- Erdogan’s comments are another example of his split allegiance between the West and Russia in the war in Ukraine.
- A deal to formally end a dispute between Israel and Lebanon is in jeopardy. The sides were close to an agreement that would allow Israel to start drawing gas from the Karish gasfield, but Lebanon has demanded last-minute changes to the deal. The hiccup in talks will prolong negotiations as Israel prepares for elections next month. Assuming the deal is not resolved, the outcome will prevent an additional supply of natural gas from entering the market. Renewed threats from Lebanon against Israel also raise the likelihood of a war between the countries.
- Lastly, squabbles among Central Asian countries are becoming more common as Russia focuses its attention on Ukraine. Kyrgyzstan’s President Sadyr Japarov skipped the Commonwealth of Independent States (CIS) summit in St. Petersburg on Friday due to anger at home over Moscow’s inability to prevent Tajik forces from invading Kyrgyz territory in September. His lack of attendance is viewed as a slight to Putin, who is celebrating his 70th birthday at the event. We suspect that Russian losses in Ukraine have led countries within Central Asia to question Moscow’s security commitment. Thus, there is the possibility for violent outbreaks in an area that holds 10.6% of the world’s oil reserves.
The U.S. Leads the Dance: American foreign and monetary policy decisions continue to rattle markets as the world waits to see how the U.S. will respond to Russia and rising inflation.
- President Biden warned that Russia’s threat of a strategic nuke was not a bluff. In a speech at a New York fundraiser, Biden acknowledged that his administration is seeking an off-ramp for Putin following a series of Russian losses in Ukraine. The comment from Biden suggests that his administration is looking for ways to get Putin to the negotiating table. The possibility of nuclear conflict could lead to a broader war in Europe and would be detrimental to risk assets.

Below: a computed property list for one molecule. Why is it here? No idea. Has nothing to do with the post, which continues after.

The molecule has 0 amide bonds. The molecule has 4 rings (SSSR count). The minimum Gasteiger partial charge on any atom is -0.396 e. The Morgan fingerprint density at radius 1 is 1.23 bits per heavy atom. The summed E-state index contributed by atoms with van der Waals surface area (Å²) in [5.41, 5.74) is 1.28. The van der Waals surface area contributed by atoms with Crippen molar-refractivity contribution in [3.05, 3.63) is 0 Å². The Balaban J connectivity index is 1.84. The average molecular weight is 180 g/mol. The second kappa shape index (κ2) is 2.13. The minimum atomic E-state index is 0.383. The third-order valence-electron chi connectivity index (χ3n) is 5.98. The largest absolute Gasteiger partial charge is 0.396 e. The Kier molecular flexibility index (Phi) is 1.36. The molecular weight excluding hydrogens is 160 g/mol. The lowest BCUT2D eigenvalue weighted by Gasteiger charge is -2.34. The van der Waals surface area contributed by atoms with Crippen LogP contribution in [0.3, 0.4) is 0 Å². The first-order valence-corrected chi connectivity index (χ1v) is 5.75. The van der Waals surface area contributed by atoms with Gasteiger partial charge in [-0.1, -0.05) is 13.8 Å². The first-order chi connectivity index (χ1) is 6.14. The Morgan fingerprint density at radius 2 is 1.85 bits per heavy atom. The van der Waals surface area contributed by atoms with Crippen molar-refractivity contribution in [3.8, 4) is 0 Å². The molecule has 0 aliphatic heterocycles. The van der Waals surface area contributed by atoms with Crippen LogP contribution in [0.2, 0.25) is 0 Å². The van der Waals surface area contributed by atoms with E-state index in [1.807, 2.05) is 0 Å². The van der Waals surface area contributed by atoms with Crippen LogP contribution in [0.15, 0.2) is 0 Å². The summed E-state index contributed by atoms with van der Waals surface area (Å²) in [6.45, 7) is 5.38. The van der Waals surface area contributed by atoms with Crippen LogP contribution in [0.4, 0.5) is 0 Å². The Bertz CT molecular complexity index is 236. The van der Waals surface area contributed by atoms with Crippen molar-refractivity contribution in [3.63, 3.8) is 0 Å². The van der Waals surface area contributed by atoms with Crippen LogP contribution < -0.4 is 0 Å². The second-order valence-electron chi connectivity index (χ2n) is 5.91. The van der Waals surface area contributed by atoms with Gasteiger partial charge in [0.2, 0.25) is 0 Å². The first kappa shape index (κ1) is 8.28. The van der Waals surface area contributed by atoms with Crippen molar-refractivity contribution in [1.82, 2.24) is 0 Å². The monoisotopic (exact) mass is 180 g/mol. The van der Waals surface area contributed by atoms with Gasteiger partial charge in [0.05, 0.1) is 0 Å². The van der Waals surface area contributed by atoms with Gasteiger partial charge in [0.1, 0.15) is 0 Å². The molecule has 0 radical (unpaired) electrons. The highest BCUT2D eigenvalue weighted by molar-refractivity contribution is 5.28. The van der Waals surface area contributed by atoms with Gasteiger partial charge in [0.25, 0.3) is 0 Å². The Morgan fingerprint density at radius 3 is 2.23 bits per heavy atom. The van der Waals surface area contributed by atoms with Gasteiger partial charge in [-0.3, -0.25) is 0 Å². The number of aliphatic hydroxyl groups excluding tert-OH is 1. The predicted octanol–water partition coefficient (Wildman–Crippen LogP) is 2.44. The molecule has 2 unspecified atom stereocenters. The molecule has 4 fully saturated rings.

- We do not believe it is probable that Putin will use a nuke at this time, but we think the risk is to the upside.
- A strengthening dollar has contributed to a substantial decline in foreign exchange reserves in Japan and China. The rise in the greenback has forced countries to enter exchange rate markets to prevent their currencies from devaluing. Japan’s reserve drop resulted from the Bank of Japan’s decision to sell off U.S. Treasuries. In China, the decline in reserves was driven by a reduction in gold holdings. These moves show the level of pressure governments are under to preserve their respective currency’s value.
- The world waits as the U.S. pressures OPEC to back off its decision to cut its output target by 2 million barrels per day. On Thursday, the Biden administration expressed that all measures are being considered to prevent rising oil prices from putting upward pressure on gas prices and inflation. In addition, the U.S. is considering offloading some of its strategic reserves as well as a potential export ban. Depending on what it decides, it could have slightly beneficial or disastrous effects on global energy prices.